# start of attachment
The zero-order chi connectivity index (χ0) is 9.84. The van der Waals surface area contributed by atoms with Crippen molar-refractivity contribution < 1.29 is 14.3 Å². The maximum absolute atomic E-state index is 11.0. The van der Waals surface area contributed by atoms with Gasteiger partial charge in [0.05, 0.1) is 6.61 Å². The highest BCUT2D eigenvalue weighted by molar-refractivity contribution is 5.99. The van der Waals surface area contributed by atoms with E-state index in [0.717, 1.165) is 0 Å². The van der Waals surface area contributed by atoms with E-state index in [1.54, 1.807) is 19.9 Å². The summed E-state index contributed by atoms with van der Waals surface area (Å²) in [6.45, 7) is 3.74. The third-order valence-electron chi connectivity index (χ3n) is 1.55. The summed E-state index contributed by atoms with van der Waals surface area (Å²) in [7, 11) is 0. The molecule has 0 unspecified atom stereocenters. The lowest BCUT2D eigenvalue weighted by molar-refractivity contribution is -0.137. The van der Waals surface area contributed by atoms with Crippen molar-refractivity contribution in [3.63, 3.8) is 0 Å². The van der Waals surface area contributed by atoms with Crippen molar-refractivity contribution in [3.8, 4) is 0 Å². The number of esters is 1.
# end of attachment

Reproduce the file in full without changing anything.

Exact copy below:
The zero-order chi connectivity index (χ0) is 9.84. The van der Waals surface area contributed by atoms with Crippen molar-refractivity contribution < 1.29 is 14.3 Å². The maximum absolute atomic E-state index is 11.0. The van der Waals surface area contributed by atoms with Gasteiger partial charge in [0.05, 0.1) is 6.61 Å². The highest BCUT2D eigenvalue weighted by molar-refractivity contribution is 5.99. The van der Waals surface area contributed by atoms with E-state index in [0.717, 1.165) is 0 Å². The van der Waals surface area contributed by atoms with E-state index in [1.54, 1.807) is 19.9 Å². The summed E-state index contributed by atoms with van der Waals surface area (Å²) in [6.45, 7) is 3.74. The third-order valence-electron chi connectivity index (χ3n) is 1.55. The summed E-state index contributed by atoms with van der Waals surface area (Å²) in [7, 11) is 0. The molecule has 0 unspecified atom stereocenters. The lowest BCUT2D eigenvalue weighted by molar-refractivity contribution is -0.137. The van der Waals surface area contributed by atoms with Crippen molar-refractivity contribution in [3.63, 3.8) is 0 Å². The van der Waals surface area contributed by atoms with Crippen molar-refractivity contribution in [3.8, 4) is 0 Å². The number of esters is 1.